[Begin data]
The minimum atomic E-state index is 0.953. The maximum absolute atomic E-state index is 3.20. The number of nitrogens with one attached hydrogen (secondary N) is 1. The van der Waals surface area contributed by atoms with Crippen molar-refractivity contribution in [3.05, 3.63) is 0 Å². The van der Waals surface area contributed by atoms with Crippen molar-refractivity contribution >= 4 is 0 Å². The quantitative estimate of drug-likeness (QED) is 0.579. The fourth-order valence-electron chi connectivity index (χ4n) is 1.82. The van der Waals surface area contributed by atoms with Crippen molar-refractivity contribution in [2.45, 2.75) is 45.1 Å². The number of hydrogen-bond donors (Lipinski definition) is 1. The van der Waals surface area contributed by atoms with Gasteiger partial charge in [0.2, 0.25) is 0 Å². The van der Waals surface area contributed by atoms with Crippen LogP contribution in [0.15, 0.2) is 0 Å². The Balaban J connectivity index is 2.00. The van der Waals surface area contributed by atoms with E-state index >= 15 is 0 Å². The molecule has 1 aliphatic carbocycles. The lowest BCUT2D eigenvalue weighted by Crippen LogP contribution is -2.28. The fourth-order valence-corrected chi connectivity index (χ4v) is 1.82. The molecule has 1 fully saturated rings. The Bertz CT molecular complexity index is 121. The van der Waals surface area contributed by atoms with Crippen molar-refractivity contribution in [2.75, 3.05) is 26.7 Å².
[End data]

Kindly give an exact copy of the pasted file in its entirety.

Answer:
The minimum atomic E-state index is 0.953. The maximum absolute atomic E-state index is 3.20. The number of nitrogens with one attached hydrogen (secondary N) is 1. The van der Waals surface area contributed by atoms with Crippen molar-refractivity contribution in [3.05, 3.63) is 0 Å². The van der Waals surface area contributed by atoms with Crippen molar-refractivity contribution >= 4 is 0 Å². The quantitative estimate of drug-likeness (QED) is 0.579. The fourth-order valence-electron chi connectivity index (χ4n) is 1.82. The van der Waals surface area contributed by atoms with Crippen molar-refractivity contribution in [2.45, 2.75) is 45.1 Å². The number of hydrogen-bond donors (Lipinski definition) is 1. The van der Waals surface area contributed by atoms with Gasteiger partial charge in [0.2, 0.25) is 0 Å². The van der Waals surface area contributed by atoms with Crippen LogP contribution in [0.15, 0.2) is 0 Å². The Balaban J connectivity index is 2.00. The van der Waals surface area contributed by atoms with E-state index >= 15 is 0 Å². The molecule has 1 aliphatic carbocycles. The lowest BCUT2D eigenvalue weighted by Crippen LogP contribution is -2.28. The fourth-order valence-corrected chi connectivity index (χ4v) is 1.82. The molecule has 1 fully saturated rings. The Bertz CT molecular complexity index is 121. The van der Waals surface area contributed by atoms with Crippen molar-refractivity contribution in [2.75, 3.05) is 26.7 Å².